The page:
Baseball has an early clubhouse leader in on-field sensitivity, by his own admission no less, a particularly notable event considering that we’re barely a week into the schedule. Ladies and gentlemen, Mr. Shin-Soo Choo.
Choo’s sensitivity training began on opening day, when he explained his angry steps toward the mound in response to Toronto reliever Luis Perez buzzing him with a head-high, inside fastball as being a lingering function of having his thumb broken by a pitch last season.
“Maybe that’s why I’m sensitive right now,” he said at the time. “But I know it’s part of the game.”
It came full circle on Saturday, when the pitcher who had broken his thumb, lefty Jonathan Sanchez—then with the Giants, now with the Royals—faced the Indians for the first time since the incident. In the third inning, he hit Choo again, this time above his right knee. Choo shouted at the pitcher and, he said in a Cleveland.com report, “told him to throw it over the plate.” (Watch it here.)
It was enough to empty the benches, at which point crew chief Gary Darling issued warnings to both teams.
Choo later confronted his sensitivity in the Kansas City Star, admitting that, especially as it concerns getting drilled by Sanchez, “maybe I am a little bit sensitive.”
In this case, so too were the rest of the Indians. Cleveland starter Jeanmar Gomez drilled the next member of the Royals to come to the plate, Mike Moustakas, again drawing the benches onto the field. Both Gomez and manager Manny Acta were ejected, as was third baseman Jack Hannahan, who tried to get at Moustakas in the scrum.
(Afterward, Gomez insisted that he was “trying to open the inside corner” so as to “work the outside part of the plate.” Of course he was. In the other clubhouse, Sanchez issued a similar—though more plausible—denial: “I’ve got a guy on first—why am I going to hit somebody? You’ve got to be a professional and take your base. He knew it wasn’t on purpose.”)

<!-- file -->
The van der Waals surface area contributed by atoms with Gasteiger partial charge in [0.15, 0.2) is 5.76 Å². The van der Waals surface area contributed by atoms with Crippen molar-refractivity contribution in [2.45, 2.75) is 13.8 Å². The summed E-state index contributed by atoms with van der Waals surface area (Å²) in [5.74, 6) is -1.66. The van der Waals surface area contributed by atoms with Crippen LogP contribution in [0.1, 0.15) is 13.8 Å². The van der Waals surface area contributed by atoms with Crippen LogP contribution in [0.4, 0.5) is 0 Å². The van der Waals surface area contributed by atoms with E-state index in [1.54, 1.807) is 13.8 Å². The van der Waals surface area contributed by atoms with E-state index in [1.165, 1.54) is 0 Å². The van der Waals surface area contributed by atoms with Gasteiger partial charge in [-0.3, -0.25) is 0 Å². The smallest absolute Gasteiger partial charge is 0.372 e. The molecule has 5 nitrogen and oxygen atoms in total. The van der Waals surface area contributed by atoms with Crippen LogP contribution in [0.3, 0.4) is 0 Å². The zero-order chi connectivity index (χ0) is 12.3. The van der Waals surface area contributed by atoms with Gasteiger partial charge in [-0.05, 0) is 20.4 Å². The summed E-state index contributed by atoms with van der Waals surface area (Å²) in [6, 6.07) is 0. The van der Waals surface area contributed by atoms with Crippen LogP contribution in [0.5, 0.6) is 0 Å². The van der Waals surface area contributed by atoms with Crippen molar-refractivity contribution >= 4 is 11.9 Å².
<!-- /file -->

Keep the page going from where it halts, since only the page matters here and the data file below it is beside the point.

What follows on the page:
This is where the balance between appropriate teammate protection and game consideration comes into play. Choo was likely delighted by Gomez’s strike; Hannahan clearly was. Because Gomez chose to stand his ground with a warning hanging over him in the third inning, however, he forced his team into emergency maneuvers. “He was trying to protect his teammates, but I think he went overboard a little,” said Acta. “There was a warning in place. Once you hit a guy, you’re going to be thrown out. That early in a game, you tax the bullpen.”
Ultimately, the best retaliation came from Choo himself, when he laced a two-out, two-run double off the center-field wall in the 10th inning, providing the difference in Cleveland’s 11-9 victory. In so doing, he also proved that he is not prone to being sidetracked by extracurricular distractions.
After the game, Indians reliever Chris Perez—who earned the save on Saturday—kept things alive on Twitter, referencing Kansas City’s team slogan, “Our Time,” in a Tweet: “Huge team win tonight; time for a sweep to tell the Royals it’s not “Our Time”, it’s #TribeTime. P.S. You hit us, we hit you. Period.”
“We’re tried of watching our guys wear it,” Perez said the following day in the Kansas City Star. “It happened (too much) last year, and we’re not going to stand for it this year.”
These are fine claims for a blustery pitcher seeking to send a message, but for Cleveland’s closer—who will virtually never have the chance to follow up on his threat, based on the fact that he appears almost exclusively in close games—such claims set an unenviable precedent for his teammates to follow up on his behalf.
Cleveland won a 13-7, incident-free series finale on Sunday, but the teams face each other 15 more times this season, presenting a very good likelihood that Jonathan Sanchez starts at least one of those games. He should by now recognize the increased combustion factor should he come anywhere close to Choo; for a guy who’s built significant amounts of success on being affectively wild, it’ll be interesting to see how this reality affects him.
Update (4-18): Gomez has drawn a five-game suspension for his actions. Seems that hitting a guy intentionally is one thing; doing so after an umpire specifically told you not to is something else.
Update (4-20): Perez has been fined for his tweet, .75 large.